Monday, March 24, 2008

U.S. Customs bars British author entry for "moral turpitude" -- based on his confessional writings?


Should the United States Customs and Border Protection bar entry to an author from another western country (Britain in this case) for what the author "confesses" to in an "autobiography"? Such is the case of Sebastian Horsley with his 2008 book from Harper Perennial, "Dandy in the Underworld: An Unauthorized Autobiography" (Amazon link here). The news story in The Washington Post, March 24, 2008, Style Section, page C1, by Keith Sullivan (Washington Post foreign service) is "At the Border, No Tip of The Hat for This Dandy
U.S. Officials Cite 'Moral Turpitude' in Barring British Author", link here.

The autobiography does portray a lot of sex and drug use, and the author claims to have recovered from drugs. But the most harrowing incident is the "crucifixion" in 2000 in the Philippines.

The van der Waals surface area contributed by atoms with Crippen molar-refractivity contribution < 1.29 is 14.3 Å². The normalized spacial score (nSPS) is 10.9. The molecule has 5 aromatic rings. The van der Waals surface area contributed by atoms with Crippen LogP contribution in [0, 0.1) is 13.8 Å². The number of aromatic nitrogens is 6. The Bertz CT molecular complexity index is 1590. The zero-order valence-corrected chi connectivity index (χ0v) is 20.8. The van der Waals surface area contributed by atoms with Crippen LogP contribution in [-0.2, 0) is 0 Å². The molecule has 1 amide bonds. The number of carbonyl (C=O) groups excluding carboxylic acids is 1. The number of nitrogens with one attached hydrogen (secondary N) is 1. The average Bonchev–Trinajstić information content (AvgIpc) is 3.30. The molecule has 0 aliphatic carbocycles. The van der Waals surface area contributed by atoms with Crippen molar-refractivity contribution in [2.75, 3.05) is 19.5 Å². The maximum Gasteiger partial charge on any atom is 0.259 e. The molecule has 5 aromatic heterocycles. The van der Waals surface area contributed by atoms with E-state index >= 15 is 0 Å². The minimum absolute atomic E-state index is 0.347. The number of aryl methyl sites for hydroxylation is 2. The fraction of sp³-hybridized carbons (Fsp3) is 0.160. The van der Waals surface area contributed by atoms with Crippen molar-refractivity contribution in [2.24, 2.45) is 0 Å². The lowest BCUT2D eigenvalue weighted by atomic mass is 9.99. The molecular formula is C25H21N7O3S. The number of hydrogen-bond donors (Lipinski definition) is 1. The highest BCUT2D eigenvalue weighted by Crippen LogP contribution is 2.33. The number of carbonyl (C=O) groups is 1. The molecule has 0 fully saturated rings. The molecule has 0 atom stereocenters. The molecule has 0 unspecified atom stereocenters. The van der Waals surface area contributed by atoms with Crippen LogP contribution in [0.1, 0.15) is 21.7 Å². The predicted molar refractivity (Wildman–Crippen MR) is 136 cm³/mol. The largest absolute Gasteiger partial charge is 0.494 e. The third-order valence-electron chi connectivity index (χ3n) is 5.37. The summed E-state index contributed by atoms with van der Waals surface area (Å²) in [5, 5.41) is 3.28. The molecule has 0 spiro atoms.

Horsley was denied the privilege of using his visa-free entry from Britain. He must go through a specific application with the State Department.

This incident reminds me of earlier issues with blogging and "fiction" (including some of my own) that seems too close to "reality" or at least a "desired reality" and which, to authorities or employers (or school districts or perhaps the military) indicates a "propensity" to engage in future conduct that might be prohibited or dangerous. It's not clear here that the "autobiography" or "memoir" is literally true.

It's not clear why Horsley wasn't barred before, even since 9/11. His lawyer says "Sebastian's life is art ...and "art is meant to be provocative."

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